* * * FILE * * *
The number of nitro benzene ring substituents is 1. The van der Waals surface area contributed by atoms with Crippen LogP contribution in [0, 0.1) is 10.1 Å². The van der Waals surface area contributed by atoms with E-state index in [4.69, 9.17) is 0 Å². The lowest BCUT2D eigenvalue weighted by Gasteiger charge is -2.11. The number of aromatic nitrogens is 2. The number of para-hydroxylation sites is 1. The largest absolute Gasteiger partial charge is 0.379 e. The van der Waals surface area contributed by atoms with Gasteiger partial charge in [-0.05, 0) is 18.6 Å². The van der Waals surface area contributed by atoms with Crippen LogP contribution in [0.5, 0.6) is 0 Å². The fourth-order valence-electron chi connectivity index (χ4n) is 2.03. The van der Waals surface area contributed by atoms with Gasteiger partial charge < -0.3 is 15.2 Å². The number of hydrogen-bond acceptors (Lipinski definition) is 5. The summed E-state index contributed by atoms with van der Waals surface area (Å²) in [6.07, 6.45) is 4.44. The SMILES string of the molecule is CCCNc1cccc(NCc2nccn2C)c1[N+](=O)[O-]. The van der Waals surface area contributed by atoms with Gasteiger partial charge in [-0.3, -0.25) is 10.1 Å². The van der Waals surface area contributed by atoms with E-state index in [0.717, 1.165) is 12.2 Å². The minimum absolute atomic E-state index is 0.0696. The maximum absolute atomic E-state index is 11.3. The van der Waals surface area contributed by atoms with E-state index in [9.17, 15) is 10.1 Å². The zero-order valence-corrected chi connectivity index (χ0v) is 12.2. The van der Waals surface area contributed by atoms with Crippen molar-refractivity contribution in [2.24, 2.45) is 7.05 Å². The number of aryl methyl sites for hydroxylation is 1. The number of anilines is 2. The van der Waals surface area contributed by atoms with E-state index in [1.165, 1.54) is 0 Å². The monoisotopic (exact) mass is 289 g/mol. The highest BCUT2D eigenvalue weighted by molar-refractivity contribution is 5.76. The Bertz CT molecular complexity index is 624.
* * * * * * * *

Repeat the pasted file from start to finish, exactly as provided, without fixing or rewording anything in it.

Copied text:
The number of nitro benzene ring substituents is 1. The van der Waals surface area contributed by atoms with Crippen LogP contribution in [0, 0.1) is 10.1 Å². The van der Waals surface area contributed by atoms with E-state index in [4.69, 9.17) is 0 Å². The lowest BCUT2D eigenvalue weighted by Gasteiger charge is -2.11. The number of aromatic nitrogens is 2. The number of para-hydroxylation sites is 1. The largest absolute Gasteiger partial charge is 0.379 e. The van der Waals surface area contributed by atoms with Gasteiger partial charge in [-0.05, 0) is 18.6 Å². The van der Waals surface area contributed by atoms with Crippen LogP contribution in [0.5, 0.6) is 0 Å². The fourth-order valence-electron chi connectivity index (χ4n) is 2.03. The van der Waals surface area contributed by atoms with Gasteiger partial charge < -0.3 is 15.2 Å². The number of hydrogen-bond acceptors (Lipinski definition) is 5. The summed E-state index contributed by atoms with van der Waals surface area (Å²) in [6.07, 6.45) is 4.44. The SMILES string of the molecule is CCCNc1cccc(NCc2nccn2C)c1[N+](=O)[O-]. The van der Waals surface area contributed by atoms with Gasteiger partial charge in [-0.3, -0.25) is 10.1 Å². The van der Waals surface area contributed by atoms with E-state index in [0.717, 1.165) is 12.2 Å². The minimum absolute atomic E-state index is 0.0696. The maximum absolute atomic E-state index is 11.3. The van der Waals surface area contributed by atoms with E-state index in [9.17, 15) is 10.1 Å². The zero-order valence-corrected chi connectivity index (χ0v) is 12.2. The van der Waals surface area contributed by atoms with Crippen molar-refractivity contribution in [2.24, 2.45) is 7.05 Å². The number of aryl methyl sites for hydroxylation is 1. The number of anilines is 2. The van der Waals surface area contributed by atoms with E-state index in [1.165, 1.54) is 0 Å². The monoisotopic (exact) mass is 289 g/mol. The highest BCUT2D eigenvalue weighted by molar-refractivity contribution is 5.76. The Bertz CT molecular complexity index is 624.